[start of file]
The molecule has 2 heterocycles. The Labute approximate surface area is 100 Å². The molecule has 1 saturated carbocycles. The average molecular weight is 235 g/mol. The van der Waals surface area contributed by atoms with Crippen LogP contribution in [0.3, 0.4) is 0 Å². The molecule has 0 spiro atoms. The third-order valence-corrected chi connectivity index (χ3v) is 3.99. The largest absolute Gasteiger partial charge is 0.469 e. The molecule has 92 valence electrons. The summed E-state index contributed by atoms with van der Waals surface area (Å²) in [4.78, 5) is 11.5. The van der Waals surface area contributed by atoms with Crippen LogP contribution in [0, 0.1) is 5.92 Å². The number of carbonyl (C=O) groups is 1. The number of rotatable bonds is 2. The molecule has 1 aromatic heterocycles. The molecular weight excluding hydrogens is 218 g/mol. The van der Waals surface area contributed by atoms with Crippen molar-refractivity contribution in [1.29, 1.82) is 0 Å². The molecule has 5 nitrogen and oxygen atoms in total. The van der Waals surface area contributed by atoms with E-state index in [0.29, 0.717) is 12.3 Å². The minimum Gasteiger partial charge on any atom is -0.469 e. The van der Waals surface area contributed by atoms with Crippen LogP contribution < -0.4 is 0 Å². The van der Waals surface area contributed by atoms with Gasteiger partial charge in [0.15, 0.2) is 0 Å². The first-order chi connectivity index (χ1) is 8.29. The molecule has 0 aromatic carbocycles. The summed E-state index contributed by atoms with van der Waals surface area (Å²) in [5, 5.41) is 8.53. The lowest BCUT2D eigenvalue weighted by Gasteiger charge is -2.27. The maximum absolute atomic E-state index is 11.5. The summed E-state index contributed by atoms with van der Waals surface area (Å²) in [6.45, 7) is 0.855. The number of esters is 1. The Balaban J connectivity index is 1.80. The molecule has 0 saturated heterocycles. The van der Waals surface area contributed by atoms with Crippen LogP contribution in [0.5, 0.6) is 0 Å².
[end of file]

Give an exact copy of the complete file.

The molecule has 2 heterocycles. The Labute approximate surface area is 100 Å². The molecule has 1 saturated carbocycles. The average molecular weight is 235 g/mol. The van der Waals surface area contributed by atoms with Crippen LogP contribution in [0.3, 0.4) is 0 Å². The molecule has 0 spiro atoms. The third-order valence-corrected chi connectivity index (χ3v) is 3.99. The largest absolute Gasteiger partial charge is 0.469 e. The molecule has 92 valence electrons. The summed E-state index contributed by atoms with van der Waals surface area (Å²) in [4.78, 5) is 11.5. The van der Waals surface area contributed by atoms with Crippen LogP contribution in [0, 0.1) is 5.92 Å². The number of carbonyl (C=O) groups is 1. The number of rotatable bonds is 2. The molecule has 1 aromatic heterocycles. The molecular weight excluding hydrogens is 218 g/mol. The van der Waals surface area contributed by atoms with Crippen molar-refractivity contribution in [1.29, 1.82) is 0 Å². The molecule has 5 nitrogen and oxygen atoms in total. The van der Waals surface area contributed by atoms with E-state index in [0.29, 0.717) is 12.3 Å². The minimum Gasteiger partial charge on any atom is -0.469 e. The van der Waals surface area contributed by atoms with Crippen LogP contribution < -0.4 is 0 Å². The van der Waals surface area contributed by atoms with Gasteiger partial charge in [0.15, 0.2) is 0 Å². The first-order chi connectivity index (χ1) is 8.29. The molecule has 0 aromatic carbocycles. The summed E-state index contributed by atoms with van der Waals surface area (Å²) in [5, 5.41) is 8.53. The lowest BCUT2D eigenvalue weighted by Gasteiger charge is -2.27. The maximum absolute atomic E-state index is 11.5. The summed E-state index contributed by atoms with van der Waals surface area (Å²) in [6.45, 7) is 0.855. The number of esters is 1. The Balaban J connectivity index is 1.80. The molecule has 0 saturated heterocycles. The van der Waals surface area contributed by atoms with Crippen LogP contribution in [0.5, 0.6) is 0 Å².